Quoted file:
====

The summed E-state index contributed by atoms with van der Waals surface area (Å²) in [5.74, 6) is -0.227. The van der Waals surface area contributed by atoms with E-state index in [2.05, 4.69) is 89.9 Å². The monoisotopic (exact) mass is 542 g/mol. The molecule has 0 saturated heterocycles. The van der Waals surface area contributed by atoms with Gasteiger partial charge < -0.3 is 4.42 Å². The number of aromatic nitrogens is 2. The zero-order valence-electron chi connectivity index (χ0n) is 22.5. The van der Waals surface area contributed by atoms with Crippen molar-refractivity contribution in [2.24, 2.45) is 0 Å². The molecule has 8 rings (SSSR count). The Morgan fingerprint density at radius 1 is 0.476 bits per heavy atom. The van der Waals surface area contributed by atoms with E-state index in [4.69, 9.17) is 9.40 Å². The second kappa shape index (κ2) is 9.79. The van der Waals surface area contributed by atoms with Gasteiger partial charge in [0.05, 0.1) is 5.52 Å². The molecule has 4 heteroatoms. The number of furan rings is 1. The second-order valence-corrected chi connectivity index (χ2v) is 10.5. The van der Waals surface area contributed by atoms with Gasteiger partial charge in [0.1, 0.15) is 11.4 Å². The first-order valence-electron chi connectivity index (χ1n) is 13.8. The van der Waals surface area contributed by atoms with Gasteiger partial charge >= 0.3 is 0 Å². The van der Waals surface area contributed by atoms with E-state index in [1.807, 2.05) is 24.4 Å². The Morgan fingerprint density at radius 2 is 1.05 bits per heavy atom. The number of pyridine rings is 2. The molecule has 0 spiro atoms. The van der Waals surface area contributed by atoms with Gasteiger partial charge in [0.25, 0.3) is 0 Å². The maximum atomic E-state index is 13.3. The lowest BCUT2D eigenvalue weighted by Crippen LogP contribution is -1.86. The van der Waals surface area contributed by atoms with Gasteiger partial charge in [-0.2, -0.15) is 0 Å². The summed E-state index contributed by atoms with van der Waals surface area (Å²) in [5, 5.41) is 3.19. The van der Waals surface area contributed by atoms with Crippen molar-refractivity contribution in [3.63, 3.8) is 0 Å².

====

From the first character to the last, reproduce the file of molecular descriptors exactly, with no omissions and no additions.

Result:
The summed E-state index contributed by atoms with van der Waals surface area (Å²) in [5.74, 6) is -0.227. The van der Waals surface area contributed by atoms with E-state index in [2.05, 4.69) is 89.9 Å². The monoisotopic (exact) mass is 542 g/mol. The molecule has 0 saturated heterocycles. The van der Waals surface area contributed by atoms with Gasteiger partial charge < -0.3 is 4.42 Å². The number of aromatic nitrogens is 2. The zero-order valence-electron chi connectivity index (χ0n) is 22.5. The van der Waals surface area contributed by atoms with Crippen molar-refractivity contribution in [2.24, 2.45) is 0 Å². The molecule has 8 rings (SSSR count). The Morgan fingerprint density at radius 1 is 0.476 bits per heavy atom. The van der Waals surface area contributed by atoms with E-state index in [4.69, 9.17) is 9.40 Å². The second kappa shape index (κ2) is 9.79. The van der Waals surface area contributed by atoms with Gasteiger partial charge in [0.05, 0.1) is 5.52 Å². The molecule has 4 heteroatoms. The number of furan rings is 1. The second-order valence-corrected chi connectivity index (χ2v) is 10.5. The van der Waals surface area contributed by atoms with Gasteiger partial charge in [0.1, 0.15) is 11.4 Å². The first-order valence-electron chi connectivity index (χ1n) is 13.8. The van der Waals surface area contributed by atoms with Gasteiger partial charge >= 0.3 is 0 Å². The van der Waals surface area contributed by atoms with E-state index in [1.807, 2.05) is 24.4 Å². The Morgan fingerprint density at radius 2 is 1.05 bits per heavy atom. The number of pyridine rings is 2. The molecule has 0 spiro atoms. The van der Waals surface area contributed by atoms with Gasteiger partial charge in [0.25, 0.3) is 0 Å². The maximum atomic E-state index is 13.3. The lowest BCUT2D eigenvalue weighted by Crippen LogP contribution is -1.86. The van der Waals surface area contributed by atoms with Gasteiger partial charge in [-0.2, -0.15) is 0 Å². The summed E-state index contributed by atoms with van der Waals surface area (Å²) in [5, 5.41) is 3.19. The van der Waals surface area contributed by atoms with Crippen molar-refractivity contribution in [3.63, 3.8) is 0 Å².